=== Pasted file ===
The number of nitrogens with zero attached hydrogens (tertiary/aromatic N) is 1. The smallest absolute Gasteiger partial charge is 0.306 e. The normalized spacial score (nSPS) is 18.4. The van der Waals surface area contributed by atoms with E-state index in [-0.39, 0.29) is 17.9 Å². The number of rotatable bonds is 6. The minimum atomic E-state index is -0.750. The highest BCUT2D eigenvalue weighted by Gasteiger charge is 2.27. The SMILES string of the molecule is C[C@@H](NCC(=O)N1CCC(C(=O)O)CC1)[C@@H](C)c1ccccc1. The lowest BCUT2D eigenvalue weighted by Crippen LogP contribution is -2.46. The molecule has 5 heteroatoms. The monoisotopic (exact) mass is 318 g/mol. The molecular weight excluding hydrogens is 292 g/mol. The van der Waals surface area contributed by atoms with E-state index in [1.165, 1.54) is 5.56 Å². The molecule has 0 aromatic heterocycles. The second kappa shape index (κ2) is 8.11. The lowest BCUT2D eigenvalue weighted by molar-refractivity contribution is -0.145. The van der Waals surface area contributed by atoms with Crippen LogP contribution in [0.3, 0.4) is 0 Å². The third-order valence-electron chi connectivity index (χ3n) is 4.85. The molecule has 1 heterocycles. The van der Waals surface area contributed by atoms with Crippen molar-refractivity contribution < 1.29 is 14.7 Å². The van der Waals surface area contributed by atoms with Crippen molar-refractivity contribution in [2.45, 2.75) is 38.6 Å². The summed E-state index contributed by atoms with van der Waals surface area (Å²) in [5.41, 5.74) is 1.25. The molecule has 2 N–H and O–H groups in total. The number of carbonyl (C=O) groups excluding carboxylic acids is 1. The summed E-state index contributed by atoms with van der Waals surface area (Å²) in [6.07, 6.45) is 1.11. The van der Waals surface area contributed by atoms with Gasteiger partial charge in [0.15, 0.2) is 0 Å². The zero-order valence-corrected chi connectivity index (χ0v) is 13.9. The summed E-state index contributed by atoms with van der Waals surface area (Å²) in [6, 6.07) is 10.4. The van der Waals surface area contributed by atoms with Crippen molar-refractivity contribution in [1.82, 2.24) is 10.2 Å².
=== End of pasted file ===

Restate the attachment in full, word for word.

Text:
The number of nitrogens with zero attached hydrogens (tertiary/aromatic N) is 1. The smallest absolute Gasteiger partial charge is 0.306 e. The normalized spacial score (nSPS) is 18.4. The van der Waals surface area contributed by atoms with E-state index in [-0.39, 0.29) is 17.9 Å². The number of rotatable bonds is 6. The minimum atomic E-state index is -0.750. The highest BCUT2D eigenvalue weighted by Gasteiger charge is 2.27. The SMILES string of the molecule is C[C@@H](NCC(=O)N1CCC(C(=O)O)CC1)[C@@H](C)c1ccccc1. The lowest BCUT2D eigenvalue weighted by Crippen LogP contribution is -2.46. The molecule has 5 heteroatoms. The monoisotopic (exact) mass is 318 g/mol. The molecular weight excluding hydrogens is 292 g/mol. The van der Waals surface area contributed by atoms with E-state index in [1.165, 1.54) is 5.56 Å². The molecule has 0 aromatic heterocycles. The second kappa shape index (κ2) is 8.11. The lowest BCUT2D eigenvalue weighted by molar-refractivity contribution is -0.145. The van der Waals surface area contributed by atoms with Crippen LogP contribution in [0.3, 0.4) is 0 Å². The third-order valence-electron chi connectivity index (χ3n) is 4.85. The molecule has 1 heterocycles. The van der Waals surface area contributed by atoms with Crippen molar-refractivity contribution < 1.29 is 14.7 Å². The van der Waals surface area contributed by atoms with Crippen molar-refractivity contribution in [2.45, 2.75) is 38.6 Å². The summed E-state index contributed by atoms with van der Waals surface area (Å²) in [5.41, 5.74) is 1.25. The molecule has 2 N–H and O–H groups in total. The number of carbonyl (C=O) groups excluding carboxylic acids is 1. The summed E-state index contributed by atoms with van der Waals surface area (Å²) in [6.07, 6.45) is 1.11. The van der Waals surface area contributed by atoms with Gasteiger partial charge in [0.15, 0.2) is 0 Å². The zero-order valence-corrected chi connectivity index (χ0v) is 13.9. The summed E-state index contributed by atoms with van der Waals surface area (Å²) in [6, 6.07) is 10.4. The van der Waals surface area contributed by atoms with Crippen molar-refractivity contribution in [1.82, 2.24) is 10.2 Å².